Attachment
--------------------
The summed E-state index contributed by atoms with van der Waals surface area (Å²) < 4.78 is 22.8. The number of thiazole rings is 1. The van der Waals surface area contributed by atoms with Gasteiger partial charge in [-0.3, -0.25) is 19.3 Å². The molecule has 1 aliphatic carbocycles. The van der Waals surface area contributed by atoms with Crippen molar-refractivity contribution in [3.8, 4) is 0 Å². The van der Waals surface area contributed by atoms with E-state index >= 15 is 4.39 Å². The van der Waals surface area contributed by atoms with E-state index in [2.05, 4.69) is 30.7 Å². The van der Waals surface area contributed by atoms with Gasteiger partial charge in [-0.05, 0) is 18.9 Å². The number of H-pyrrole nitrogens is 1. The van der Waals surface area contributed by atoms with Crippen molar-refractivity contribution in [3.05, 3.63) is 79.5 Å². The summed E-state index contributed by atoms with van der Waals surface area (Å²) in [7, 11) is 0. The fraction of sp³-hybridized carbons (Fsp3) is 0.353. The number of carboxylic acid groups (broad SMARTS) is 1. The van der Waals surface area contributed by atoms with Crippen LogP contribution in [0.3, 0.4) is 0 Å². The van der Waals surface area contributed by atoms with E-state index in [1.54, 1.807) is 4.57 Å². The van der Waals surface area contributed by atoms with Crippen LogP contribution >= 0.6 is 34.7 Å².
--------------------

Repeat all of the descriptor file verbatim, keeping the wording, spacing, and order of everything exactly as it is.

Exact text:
The summed E-state index contributed by atoms with van der Waals surface area (Å²) < 4.78 is 22.8. The number of thiazole rings is 1. The van der Waals surface area contributed by atoms with Gasteiger partial charge in [-0.3, -0.25) is 19.3 Å². The molecule has 1 aliphatic carbocycles. The van der Waals surface area contributed by atoms with Crippen molar-refractivity contribution in [3.8, 4) is 0 Å². The van der Waals surface area contributed by atoms with E-state index >= 15 is 4.39 Å². The van der Waals surface area contributed by atoms with E-state index in [2.05, 4.69) is 30.7 Å². The van der Waals surface area contributed by atoms with Gasteiger partial charge in [-0.05, 0) is 18.9 Å². The number of H-pyrrole nitrogens is 1. The van der Waals surface area contributed by atoms with Crippen molar-refractivity contribution in [3.05, 3.63) is 79.5 Å². The summed E-state index contributed by atoms with van der Waals surface area (Å²) in [7, 11) is 0. The fraction of sp³-hybridized carbons (Fsp3) is 0.353. The number of carboxylic acid groups (broad SMARTS) is 1. The van der Waals surface area contributed by atoms with Crippen LogP contribution in [0.3, 0.4) is 0 Å². The van der Waals surface area contributed by atoms with E-state index in [1.54, 1.807) is 4.57 Å². The van der Waals surface area contributed by atoms with Crippen LogP contribution >= 0.6 is 34.7 Å².